This is rambling article about human vision.
It all started when we were having fun with the “blind spot”. Its been known for ever that the blind spot exists. It is now well-known that is the position in the eye which has no receptor cells from where the optic nerve leaves for the brain.
I couldnt get it to work for it – but the wikipedia page worked perfectly for me. It was awesome !!!
Colours have always been fasicnating. Aesthetically, scientifically. We know that there are basic colours – red, blue and green – from which all other colours can be derived. Changing the intensities of these colours and mixing them can produce virtually every other colour. And can be very entertaining too. It doesnt have to be exactly these three colours, but can be any three colours from three appropriate group. Why 3 ? It turns out, and it seems so obvious in retrospect, that there are three kinds of cone cells in the eyes. These cone cells are responsible for colour perception and their photoreceptors are of three kinds – most sensitive to red, geen and blue !
It turns out then – that night vision – vision in dim light – which is colourless – is due to biology again. Rod cells are responsible for this vision, as opposed to cone cells. And unlike cone cells they dont have the photopigment in them.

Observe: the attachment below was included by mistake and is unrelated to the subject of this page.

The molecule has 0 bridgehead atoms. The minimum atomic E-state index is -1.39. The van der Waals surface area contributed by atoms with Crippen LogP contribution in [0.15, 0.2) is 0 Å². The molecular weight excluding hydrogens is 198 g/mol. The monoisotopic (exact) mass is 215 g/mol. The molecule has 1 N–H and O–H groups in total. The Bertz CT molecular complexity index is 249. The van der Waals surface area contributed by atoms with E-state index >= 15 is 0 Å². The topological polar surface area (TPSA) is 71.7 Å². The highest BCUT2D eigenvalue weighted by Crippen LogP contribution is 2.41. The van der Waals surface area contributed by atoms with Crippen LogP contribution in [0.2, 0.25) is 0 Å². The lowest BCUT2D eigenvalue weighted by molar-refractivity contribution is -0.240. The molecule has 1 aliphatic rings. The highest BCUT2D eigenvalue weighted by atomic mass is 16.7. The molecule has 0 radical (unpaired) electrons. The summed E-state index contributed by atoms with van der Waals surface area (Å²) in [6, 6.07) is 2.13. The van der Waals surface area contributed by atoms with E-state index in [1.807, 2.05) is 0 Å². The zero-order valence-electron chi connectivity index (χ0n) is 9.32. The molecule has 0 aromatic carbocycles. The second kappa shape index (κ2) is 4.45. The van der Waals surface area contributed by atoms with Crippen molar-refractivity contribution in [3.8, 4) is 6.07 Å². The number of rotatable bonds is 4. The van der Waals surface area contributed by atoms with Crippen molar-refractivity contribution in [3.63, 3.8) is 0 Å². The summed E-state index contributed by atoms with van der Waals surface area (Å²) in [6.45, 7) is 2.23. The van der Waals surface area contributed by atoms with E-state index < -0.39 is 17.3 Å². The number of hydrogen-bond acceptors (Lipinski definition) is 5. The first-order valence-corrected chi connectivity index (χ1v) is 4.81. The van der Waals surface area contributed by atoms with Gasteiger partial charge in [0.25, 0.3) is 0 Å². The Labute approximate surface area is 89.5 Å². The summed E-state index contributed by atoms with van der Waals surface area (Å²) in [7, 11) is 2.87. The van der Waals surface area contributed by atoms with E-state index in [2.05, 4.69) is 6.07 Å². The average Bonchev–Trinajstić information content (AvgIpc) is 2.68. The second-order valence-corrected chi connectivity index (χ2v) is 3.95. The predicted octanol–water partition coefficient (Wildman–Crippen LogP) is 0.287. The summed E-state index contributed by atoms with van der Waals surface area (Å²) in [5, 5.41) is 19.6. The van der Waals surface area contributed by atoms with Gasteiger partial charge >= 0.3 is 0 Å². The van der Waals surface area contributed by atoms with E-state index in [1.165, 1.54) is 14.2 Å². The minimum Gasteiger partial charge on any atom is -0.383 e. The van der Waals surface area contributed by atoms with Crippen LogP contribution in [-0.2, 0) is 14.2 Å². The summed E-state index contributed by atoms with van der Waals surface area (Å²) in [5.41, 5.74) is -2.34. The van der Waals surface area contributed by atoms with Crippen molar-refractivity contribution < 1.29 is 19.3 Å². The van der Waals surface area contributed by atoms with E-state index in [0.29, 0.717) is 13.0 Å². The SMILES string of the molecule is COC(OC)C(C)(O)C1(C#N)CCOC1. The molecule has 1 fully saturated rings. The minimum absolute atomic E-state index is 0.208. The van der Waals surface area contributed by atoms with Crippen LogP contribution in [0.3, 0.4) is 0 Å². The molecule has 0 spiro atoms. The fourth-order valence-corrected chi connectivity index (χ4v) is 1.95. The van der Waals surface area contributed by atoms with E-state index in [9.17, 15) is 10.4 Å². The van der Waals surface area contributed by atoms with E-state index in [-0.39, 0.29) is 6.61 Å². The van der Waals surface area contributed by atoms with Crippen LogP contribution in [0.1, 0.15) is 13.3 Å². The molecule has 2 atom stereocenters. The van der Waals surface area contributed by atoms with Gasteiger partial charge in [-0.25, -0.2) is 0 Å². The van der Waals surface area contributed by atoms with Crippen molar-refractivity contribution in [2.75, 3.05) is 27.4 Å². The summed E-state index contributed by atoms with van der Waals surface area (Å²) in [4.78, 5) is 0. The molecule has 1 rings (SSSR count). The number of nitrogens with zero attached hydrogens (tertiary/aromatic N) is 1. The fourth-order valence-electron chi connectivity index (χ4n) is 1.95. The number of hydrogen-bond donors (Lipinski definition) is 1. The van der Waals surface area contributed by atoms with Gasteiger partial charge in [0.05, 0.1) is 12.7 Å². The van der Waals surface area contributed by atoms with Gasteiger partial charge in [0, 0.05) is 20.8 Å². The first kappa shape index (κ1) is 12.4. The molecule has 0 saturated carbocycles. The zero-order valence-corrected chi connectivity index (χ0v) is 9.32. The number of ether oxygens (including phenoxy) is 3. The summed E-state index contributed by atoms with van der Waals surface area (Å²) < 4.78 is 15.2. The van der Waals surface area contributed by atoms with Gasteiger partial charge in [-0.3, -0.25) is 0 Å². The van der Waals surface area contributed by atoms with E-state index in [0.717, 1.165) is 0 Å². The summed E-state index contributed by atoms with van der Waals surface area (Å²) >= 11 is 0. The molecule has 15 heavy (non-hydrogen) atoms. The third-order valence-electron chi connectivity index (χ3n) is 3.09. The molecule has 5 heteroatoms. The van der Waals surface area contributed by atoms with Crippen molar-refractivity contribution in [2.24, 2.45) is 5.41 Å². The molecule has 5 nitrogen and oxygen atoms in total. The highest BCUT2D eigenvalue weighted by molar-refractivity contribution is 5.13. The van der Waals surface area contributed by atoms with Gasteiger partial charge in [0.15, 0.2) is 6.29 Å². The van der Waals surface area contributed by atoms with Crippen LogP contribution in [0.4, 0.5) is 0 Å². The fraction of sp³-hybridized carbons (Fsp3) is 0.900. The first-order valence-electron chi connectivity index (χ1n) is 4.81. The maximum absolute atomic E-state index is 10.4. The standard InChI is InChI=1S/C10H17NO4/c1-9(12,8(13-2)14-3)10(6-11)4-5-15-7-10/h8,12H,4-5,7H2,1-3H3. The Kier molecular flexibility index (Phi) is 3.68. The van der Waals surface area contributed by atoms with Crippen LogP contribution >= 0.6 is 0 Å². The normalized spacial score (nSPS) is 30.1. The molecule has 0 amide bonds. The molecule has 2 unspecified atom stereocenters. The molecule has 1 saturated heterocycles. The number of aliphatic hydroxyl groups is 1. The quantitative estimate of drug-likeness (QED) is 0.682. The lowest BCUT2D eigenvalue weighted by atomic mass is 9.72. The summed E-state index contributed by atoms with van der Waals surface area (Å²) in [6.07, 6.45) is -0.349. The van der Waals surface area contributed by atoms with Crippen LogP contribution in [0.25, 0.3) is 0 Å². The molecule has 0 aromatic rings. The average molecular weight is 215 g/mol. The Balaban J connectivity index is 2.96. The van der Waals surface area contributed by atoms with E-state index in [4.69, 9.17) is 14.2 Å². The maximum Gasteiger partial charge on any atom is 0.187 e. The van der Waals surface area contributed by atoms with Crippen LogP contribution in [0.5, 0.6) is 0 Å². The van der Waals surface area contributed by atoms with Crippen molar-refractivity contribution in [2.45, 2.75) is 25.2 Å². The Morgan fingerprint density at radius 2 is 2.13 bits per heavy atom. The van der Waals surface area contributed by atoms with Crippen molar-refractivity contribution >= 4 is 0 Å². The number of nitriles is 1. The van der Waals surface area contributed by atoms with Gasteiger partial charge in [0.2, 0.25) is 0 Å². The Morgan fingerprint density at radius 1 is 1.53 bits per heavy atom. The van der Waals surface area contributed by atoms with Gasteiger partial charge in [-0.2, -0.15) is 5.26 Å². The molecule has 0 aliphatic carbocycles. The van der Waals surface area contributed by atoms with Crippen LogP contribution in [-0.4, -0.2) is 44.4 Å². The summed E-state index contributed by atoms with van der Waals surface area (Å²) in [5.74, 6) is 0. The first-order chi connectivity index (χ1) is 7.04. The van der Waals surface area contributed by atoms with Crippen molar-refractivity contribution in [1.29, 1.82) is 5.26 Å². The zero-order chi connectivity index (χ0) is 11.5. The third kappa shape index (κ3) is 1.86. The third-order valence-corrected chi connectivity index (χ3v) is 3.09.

Some notable scientific greats have been intrigued with colour and have focussed their energies there.
Schrodinger, the genius who did many things, but is mostly known as one of the founding fathers of the quantum theory, and his quantum mechanical wave equation. He published a number of papers in the field of color, color perception and colorimetry.
While on the topic, it was Schrodinger’s book “What is Life?” that led to an entire generation turning their energies to research in that line that eventually led to the discovery of genes and established the field of genetics. Continue reading